Out of the wide variety of techniques and tools quilters use today, I would say that longarm quilting is the most intimidating and seemingly out of reach, and for good reason.
First of all, the machines themselves are big, much bigger than domestic sewing machines. Second of all, there’s the price tag, which again is much bigger than those of most domestic sewing machines.
And then there’s having to learn a new way of sewing; with a longarm, you move the machine across the stationary quilt sandwich, and it feels like learning to drive rather than sewing at first, at least to me.
As you’ve probably read, we recently got a Grace Q’nique longarm machine set up in the sewing room here in the office for our use. Editor Lori Baker has blogged about her adventures so far using it and a smaller Handi Quilter, both her successes and her challenges, which proves that even experienced domestic machine quilters have a lot to learn when it comes to getting started on a longarm.
As I and my colleagues have been taking turns on the machines I’ve been taking mental notes on things we learned as newbie longarmers.
“But Mary Kate,” I hear you thinking, “I’m not in the market to buy a longarm. Why does this matter to me?” I get it — I’m not in the market to buy a longarm, either. But there are shops out there that rent time on their longarm machines, and with assistance and a little practice you may be able to finish your own quilts with basic quilting in a fraction of the time you’d spend at your domestic machine.
Here are a few tips, in no particular order:
1) If you’re using batting that was packaged in a bag and that didn’t come directly off a bolt, put it in the dryer on low heat to try to get the wrinkles out before you load your quilt on the machine.
When you pin baste or thread baste a quilt sandwich for domestic machine or hand quilting, you have the opportunity to make sure the batting is flat and smooth as you baste. With my first longarmed quilt, I discovered that letting the batting “relax” for a few days after taking it out of its bag wasn’t enough to really get the creases out. Because the batting isn’t pinned to anything but “floats” between the backing and top, which are pinned to rollers, it’s hard to keep it flat and smooth as you go if it isn’t already flat and smooth.
From now on, if there are any wrinkles in a batting I want to put onto a longarm, I’ll put it through a wrinkle-rid cycle in my dryer first.
2) When using corsage pins to secure the backing and top to the canvas leaders that are attached to the rolling bars, it’s best to always have them pointed away from the center and toward the sides. This way, when you smooth out the layers on the bars after rolling them to advance the quilt, you can run your hands out from the center and you won’t get pricked by the pins.
3) Your quilt top and your batting both need to have top and bottom raw edges that are square and trimmed.
When I use a pieced backing for a machine-quilted quilt, I don’t generally trim the raw edges to make them even since they’re going to get cut off later anyway. However, because when you longarm you pin the backing to canvas leaders on both the top and bottom edges and use clamps along the sides to hold it taut, it’s important for the raw edges to be square.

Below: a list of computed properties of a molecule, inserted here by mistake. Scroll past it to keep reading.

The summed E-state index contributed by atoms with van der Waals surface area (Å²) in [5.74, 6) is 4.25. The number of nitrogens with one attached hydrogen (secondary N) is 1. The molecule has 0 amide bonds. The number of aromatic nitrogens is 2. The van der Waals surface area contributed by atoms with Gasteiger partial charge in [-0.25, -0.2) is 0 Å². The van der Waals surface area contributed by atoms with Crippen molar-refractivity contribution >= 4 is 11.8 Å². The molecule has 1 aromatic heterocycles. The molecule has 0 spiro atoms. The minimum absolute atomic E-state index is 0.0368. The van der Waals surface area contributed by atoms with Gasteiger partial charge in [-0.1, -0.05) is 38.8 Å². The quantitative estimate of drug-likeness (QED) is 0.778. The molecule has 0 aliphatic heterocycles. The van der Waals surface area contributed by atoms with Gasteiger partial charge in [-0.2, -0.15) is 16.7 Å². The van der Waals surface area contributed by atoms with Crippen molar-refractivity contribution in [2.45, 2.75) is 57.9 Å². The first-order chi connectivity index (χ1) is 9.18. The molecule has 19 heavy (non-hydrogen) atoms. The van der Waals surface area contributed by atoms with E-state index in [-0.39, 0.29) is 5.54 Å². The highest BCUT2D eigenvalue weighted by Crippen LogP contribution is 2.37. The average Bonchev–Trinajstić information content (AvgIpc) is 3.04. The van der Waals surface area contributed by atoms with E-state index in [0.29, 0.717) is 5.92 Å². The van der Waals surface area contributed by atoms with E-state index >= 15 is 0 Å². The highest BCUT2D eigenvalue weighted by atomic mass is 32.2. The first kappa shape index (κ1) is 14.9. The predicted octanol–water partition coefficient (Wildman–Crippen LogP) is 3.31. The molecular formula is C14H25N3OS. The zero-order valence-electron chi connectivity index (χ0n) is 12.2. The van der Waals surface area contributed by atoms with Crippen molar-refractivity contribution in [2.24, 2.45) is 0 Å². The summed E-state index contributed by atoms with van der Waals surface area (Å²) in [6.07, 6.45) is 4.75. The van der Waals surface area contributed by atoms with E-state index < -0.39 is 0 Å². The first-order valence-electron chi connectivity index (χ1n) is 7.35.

4) Take the depth of the working area or quiltable space available on the longarm into consideration when planning your quilting motifs, which is equivalent to the throat space of the machine.
When you load your quilt, find the upper and lower limits of the machine by passing it over the quilt without doing any quilting; feel how far you can go before it bumps into the roller bars, and plan accordingly. It’s a rather awkward feeling to be quilting some lovely, graceful curve only to hit the bar and end up with a decidedly non-lovely shape. Someone even suggested that you leave the needle down in your quilt sandwich as you advance it so that you know exactly what your upper limit will be for your next pass.
5) From associate editor Gigi Khalsa comes a tip I’m going to try the next time I’m at the longarm:
“It was tricky to get the hang of moving the handles and getting a feel for how the machine moves. Inertia played a bigger role than I had expected. One thing that helped me get better results was gently lifting up on the handles as I moved the machine, rather than just pushing/pulling. It may have been all in my head but I felt that the lifting gave me more control over the movement of the machine.”
I’m actually in the middle of my second attempt on the longarm, a Delectable Mountains throw quilt, and I’m trying something a little more ambitious than the wavy horizontal lines I did with my first — not a lot more ambitious, just a little. I’ve run into some tension problems along the way so I’m troubleshooting that with Lori’s assistance.
If you’re looking for expert guidance on using a longarm, we have dozens of videos on QNNtv.com that you’ll want to see, in particular “Quilt It! The Longarm Quilting Show” hosted by Jodie Davis.
A few years ago I got to interview Luke Haynes for an episode of Quilters Newsletter TV, followed by an episode in which he demonstrated his improvisational longarm techniques. You can view a preview of the episode below and view the entire show on QNNtv.com.
I’m pretty certain I’m never going to win awards for beautiful longarm quilting, and I’m OK with that. But that’s not to say that I don’t want to keep trying to improve my skills; I love the idea of doing something verging on complex. For now, though, I’m just looking forward to progressing from “absolute beginner” to “confident beginner.” And the only way for that to happen is keep practicing!